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9.7: Alternatives to Government Intervention

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    Market Based Solutions (Coase Theorem)

    Direct government intervention into the market is not the only way to correct for market miscommunication. An external cost can sometimes be settled by negotiation between the party creating the cost and the party having to bear the external cost.

    The party that bears the external cost can sometimes pay the source to stop the behavior that causes the external cost. With negotiation, it may be less expensive to correct for this sort of market failure.

    The economic basis for the negotiated settlement is called the Coase Theorem, after Nobel Prize winner Ronald Coase.

    Suppose that there is a box maker and a brewer in a community. There is a lake between them. The box maker uses the lake to dump pollution from its factory, but the brewer needs clean water from the lake as the major input for beer. Coase would point out that the external cost in this case is not necessarily imposed by the box maker on the brewer – rather, it comes from the incompatible activities of the two parties. Furthermore, if Coase were to examine the particulars of this example, he would point out that the external cost is the result of both the box maker dumping pollutants into the lake and the location of the brewery next to the lake.

    According to Coase, the efficient solution to this problem (i.e., internalizing the external cost) depends on which party can avoid the problem at the lower cost.

    Coase argues that when property rights are established (i.e., who has the right to do what to whom), the two parties will agree on the efficient (least-cost) solution to an external cost problem. An important aspect of the Coase Theorem is that the efficient solution will be reached regardless of which party gets the property right.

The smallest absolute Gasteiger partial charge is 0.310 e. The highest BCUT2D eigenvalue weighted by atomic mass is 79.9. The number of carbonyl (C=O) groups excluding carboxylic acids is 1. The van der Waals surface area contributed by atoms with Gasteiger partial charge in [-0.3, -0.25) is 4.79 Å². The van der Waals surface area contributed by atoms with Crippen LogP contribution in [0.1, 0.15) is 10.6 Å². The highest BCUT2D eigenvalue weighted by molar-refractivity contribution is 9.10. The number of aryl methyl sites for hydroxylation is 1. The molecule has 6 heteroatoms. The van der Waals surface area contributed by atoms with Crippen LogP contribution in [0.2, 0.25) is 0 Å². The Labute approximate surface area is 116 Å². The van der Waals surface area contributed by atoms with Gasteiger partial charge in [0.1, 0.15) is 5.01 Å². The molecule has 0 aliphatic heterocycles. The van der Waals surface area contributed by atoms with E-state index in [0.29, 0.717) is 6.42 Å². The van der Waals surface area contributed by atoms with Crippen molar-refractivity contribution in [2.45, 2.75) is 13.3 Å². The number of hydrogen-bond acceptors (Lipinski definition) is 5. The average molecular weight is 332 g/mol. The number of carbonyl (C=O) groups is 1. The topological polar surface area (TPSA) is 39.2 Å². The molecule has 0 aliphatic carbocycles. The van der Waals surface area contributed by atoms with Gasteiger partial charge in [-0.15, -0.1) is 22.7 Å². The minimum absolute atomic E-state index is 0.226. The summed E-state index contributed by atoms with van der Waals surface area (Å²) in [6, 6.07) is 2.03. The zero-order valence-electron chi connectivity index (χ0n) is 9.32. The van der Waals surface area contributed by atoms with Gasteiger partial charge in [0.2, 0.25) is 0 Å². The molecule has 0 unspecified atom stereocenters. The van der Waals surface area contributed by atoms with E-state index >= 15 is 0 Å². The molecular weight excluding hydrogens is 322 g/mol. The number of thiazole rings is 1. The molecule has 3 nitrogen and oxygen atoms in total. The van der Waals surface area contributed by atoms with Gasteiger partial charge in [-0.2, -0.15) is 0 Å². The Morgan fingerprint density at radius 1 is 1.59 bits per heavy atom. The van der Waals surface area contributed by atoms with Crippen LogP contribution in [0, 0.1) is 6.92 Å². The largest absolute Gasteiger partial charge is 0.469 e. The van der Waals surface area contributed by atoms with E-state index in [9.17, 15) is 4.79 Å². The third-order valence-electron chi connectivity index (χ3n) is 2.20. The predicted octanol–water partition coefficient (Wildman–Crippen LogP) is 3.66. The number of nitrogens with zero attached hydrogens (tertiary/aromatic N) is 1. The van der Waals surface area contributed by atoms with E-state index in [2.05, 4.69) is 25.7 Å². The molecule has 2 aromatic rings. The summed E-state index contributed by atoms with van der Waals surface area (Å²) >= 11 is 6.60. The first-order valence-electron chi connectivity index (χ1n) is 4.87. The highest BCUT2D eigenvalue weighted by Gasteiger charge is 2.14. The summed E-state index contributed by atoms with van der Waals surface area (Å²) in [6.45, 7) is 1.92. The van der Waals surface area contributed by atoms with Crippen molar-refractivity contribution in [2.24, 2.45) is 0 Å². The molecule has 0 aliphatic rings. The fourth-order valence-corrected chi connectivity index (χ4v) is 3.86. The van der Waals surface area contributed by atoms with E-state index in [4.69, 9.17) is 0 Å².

Problems with the Coase Theorem

    If negotiation is the miracle fix for this type of market failure, then why do we still have problems associated with pollution? There are two problems that can make the Coase Theorem unworkable: free riders and high transaction costs.

    Free Rider

    Let us return to the box maker/brewer example from the video. Suppose the box maker has the right to pollute, but that doing so is inefficient--pollution control is cheaper than pollution cleanup. Further suppose that there are one hundred brewers that use the lake water for their brewing process.

    With only one brewer, there would be no problem--he would offer to pay the box maker for the cost of the pollution control equipment (and, perhaps a little extra to sweeten the deal). But a hundred brewers face what economists call a public good problem. If ninety of them put up the money and ten do not, the ten get a free ride--no pollution and no cost for pollution control. Each brewer has an incentive to refuse to pay, figuring that his payment is unlikely to make the difference between success and failure in the attempt to pay the box maker to eliminate its pollution. If the attempt is going to fail even with him, then it makes no difference whether he contributes. If it is going to succeed even without him, then refusing to contribute gives him a free ride. Only if his contribution makes a difference does he gain by agreeing to contribute.

    High Transaction Costs

    High transaction costs are another problem that can prevent the Coase Theorem from achieving an optimal outcome. Transaction costs are what economists call the expense associated with negotiations. With many millions of people involved in a negotiation process, it is hard to imagine any plausible way in which the negotiating parties could come to some agreement that is less expensive than the actual external cost.

    This page titled 9.7: Alternatives to Government Intervention is shared under a not declared license and was authored, remixed, and/or curated by Martin Medeiros.

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